A category of subordinate courts presided over by Indian judges called Munsiff and Amins was created. In criminal cases Sadar Nizamat Adalat in Calcutta and Sadar Faujdari Adalat in Madras and Bombay happened to be the highest, followed by the court of circuit presided over by civil servants followed by local courts presided over by Indian magistrates who are called principal Sadar Amins in Madras Presidency.

First, all these courts in hierarchical order were experi­mented in Bengal. Both the Sadar Diwani Adalt and Sadar Nizam Adah were located in Calcutta as the highest civil and criminal courts. The provincial courts of appeal both in civil and criminal cases, (circuit courts) were estab­lished in the towns of Calcutta, Dacca, Murshidabad and Patna.

While the British occupied the superior position, the Indians occupied subordinate positions such as Munisiffs, Amins, the Quazis and the Pandits advising the judges in the Hindu and the Muhammadan laws. In subsequent years, the same was extended to other states and after some time a whole network of laws through the process of enactment of laws and codification of old laws was developed. By the time of Bentinck, the Indian penal code and Indian criminal procedure code were prepared.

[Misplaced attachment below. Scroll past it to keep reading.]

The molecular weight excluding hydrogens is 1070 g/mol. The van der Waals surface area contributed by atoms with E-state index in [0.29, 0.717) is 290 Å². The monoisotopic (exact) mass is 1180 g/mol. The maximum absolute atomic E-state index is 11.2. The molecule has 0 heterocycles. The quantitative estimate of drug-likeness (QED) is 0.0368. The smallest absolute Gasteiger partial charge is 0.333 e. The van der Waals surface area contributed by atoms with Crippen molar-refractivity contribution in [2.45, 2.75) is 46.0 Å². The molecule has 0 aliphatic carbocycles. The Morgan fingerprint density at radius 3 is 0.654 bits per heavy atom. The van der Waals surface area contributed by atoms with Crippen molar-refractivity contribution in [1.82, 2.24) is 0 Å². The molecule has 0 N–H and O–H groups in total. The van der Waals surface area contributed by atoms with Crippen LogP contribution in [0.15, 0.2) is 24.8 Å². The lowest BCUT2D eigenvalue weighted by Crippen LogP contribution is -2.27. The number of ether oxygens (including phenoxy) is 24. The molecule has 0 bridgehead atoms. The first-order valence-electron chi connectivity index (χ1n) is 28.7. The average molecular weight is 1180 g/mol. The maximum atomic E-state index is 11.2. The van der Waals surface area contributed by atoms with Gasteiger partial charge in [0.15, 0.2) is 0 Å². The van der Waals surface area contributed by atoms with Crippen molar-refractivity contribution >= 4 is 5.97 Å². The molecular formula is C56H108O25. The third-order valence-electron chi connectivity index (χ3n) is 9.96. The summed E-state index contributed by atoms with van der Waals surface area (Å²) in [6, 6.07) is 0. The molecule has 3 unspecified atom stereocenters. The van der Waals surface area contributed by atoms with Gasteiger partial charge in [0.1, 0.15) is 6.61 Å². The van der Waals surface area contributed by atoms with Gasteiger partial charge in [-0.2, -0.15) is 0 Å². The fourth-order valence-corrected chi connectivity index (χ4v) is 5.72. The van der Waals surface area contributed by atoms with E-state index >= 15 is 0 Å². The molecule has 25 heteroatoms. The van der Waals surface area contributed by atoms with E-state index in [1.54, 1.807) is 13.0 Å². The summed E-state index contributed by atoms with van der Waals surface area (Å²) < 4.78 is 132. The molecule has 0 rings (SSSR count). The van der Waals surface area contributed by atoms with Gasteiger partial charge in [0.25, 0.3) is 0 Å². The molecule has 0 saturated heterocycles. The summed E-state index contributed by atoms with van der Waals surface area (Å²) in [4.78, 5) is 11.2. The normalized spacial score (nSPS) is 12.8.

The entire judicial system was based on the notions of the ‘rule of law’ and ‘equality before law’ of the British. But in practice, the judicial system was not at all beneficial to the Indians as it became very costly and lengthy and Indians failed to comprehend the laws. To give an example of the lengthy process, the case in Madras Presidency may be quoted where a Zamindar went to a court of law in 1832 to settle inheritance and debt suits and the final judgment was delivered in 1896, i.e., after 64 years.

In spite of the above demerits the judicial system created a consciousness of oneness. Thus, what we see in India as a result of the measures, administrative machinery was a network of laws applicable throughout the country and a vast adminis­trative structure to implement the laws. In nature, the structure was modern and pan-Indian in its spread, while the administrative structure served the purpose of maintaining law and order in India from the British view point, it served as a ground to protest and challenge the authority of the British in India.